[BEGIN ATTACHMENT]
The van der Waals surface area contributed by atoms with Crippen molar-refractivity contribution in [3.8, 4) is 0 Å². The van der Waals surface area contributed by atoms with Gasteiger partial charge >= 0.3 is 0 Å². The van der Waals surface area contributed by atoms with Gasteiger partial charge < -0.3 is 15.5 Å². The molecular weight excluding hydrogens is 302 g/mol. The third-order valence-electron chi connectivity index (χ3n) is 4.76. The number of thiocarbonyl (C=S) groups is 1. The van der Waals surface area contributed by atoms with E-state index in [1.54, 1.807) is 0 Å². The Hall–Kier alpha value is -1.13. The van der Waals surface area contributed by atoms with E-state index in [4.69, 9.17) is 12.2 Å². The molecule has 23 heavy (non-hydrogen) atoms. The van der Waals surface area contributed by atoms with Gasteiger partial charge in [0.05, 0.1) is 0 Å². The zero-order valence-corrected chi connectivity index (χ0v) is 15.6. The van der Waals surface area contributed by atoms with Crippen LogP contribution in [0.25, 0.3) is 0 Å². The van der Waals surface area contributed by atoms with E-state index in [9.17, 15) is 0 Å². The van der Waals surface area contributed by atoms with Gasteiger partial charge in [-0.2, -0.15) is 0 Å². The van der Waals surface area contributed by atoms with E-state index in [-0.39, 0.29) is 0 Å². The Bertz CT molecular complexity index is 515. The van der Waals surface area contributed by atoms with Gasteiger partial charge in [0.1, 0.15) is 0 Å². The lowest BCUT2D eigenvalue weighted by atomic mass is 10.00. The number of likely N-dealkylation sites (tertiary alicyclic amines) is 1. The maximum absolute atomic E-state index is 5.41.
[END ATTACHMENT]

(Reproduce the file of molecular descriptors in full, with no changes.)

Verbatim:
The van der Waals surface area contributed by atoms with Crippen molar-refractivity contribution in [3.8, 4) is 0 Å². The van der Waals surface area contributed by atoms with Gasteiger partial charge >= 0.3 is 0 Å². The van der Waals surface area contributed by atoms with Gasteiger partial charge < -0.3 is 15.5 Å². The molecular weight excluding hydrogens is 302 g/mol. The third-order valence-electron chi connectivity index (χ3n) is 4.76. The number of thiocarbonyl (C=S) groups is 1. The van der Waals surface area contributed by atoms with E-state index in [1.54, 1.807) is 0 Å². The Hall–Kier alpha value is -1.13. The van der Waals surface area contributed by atoms with E-state index in [4.69, 9.17) is 12.2 Å². The molecule has 23 heavy (non-hydrogen) atoms. The van der Waals surface area contributed by atoms with Gasteiger partial charge in [0.05, 0.1) is 0 Å². The zero-order valence-corrected chi connectivity index (χ0v) is 15.6. The van der Waals surface area contributed by atoms with Crippen LogP contribution in [0.25, 0.3) is 0 Å². The van der Waals surface area contributed by atoms with E-state index in [9.17, 15) is 0 Å². The van der Waals surface area contributed by atoms with Gasteiger partial charge in [-0.2, -0.15) is 0 Å². The van der Waals surface area contributed by atoms with E-state index in [-0.39, 0.29) is 0 Å². The Bertz CT molecular complexity index is 515. The van der Waals surface area contributed by atoms with Gasteiger partial charge in [0.1, 0.15) is 0 Å². The lowest BCUT2D eigenvalue weighted by atomic mass is 10.00. The number of likely N-dealkylation sites (tertiary alicyclic amines) is 1. The maximum absolute atomic E-state index is 5.41.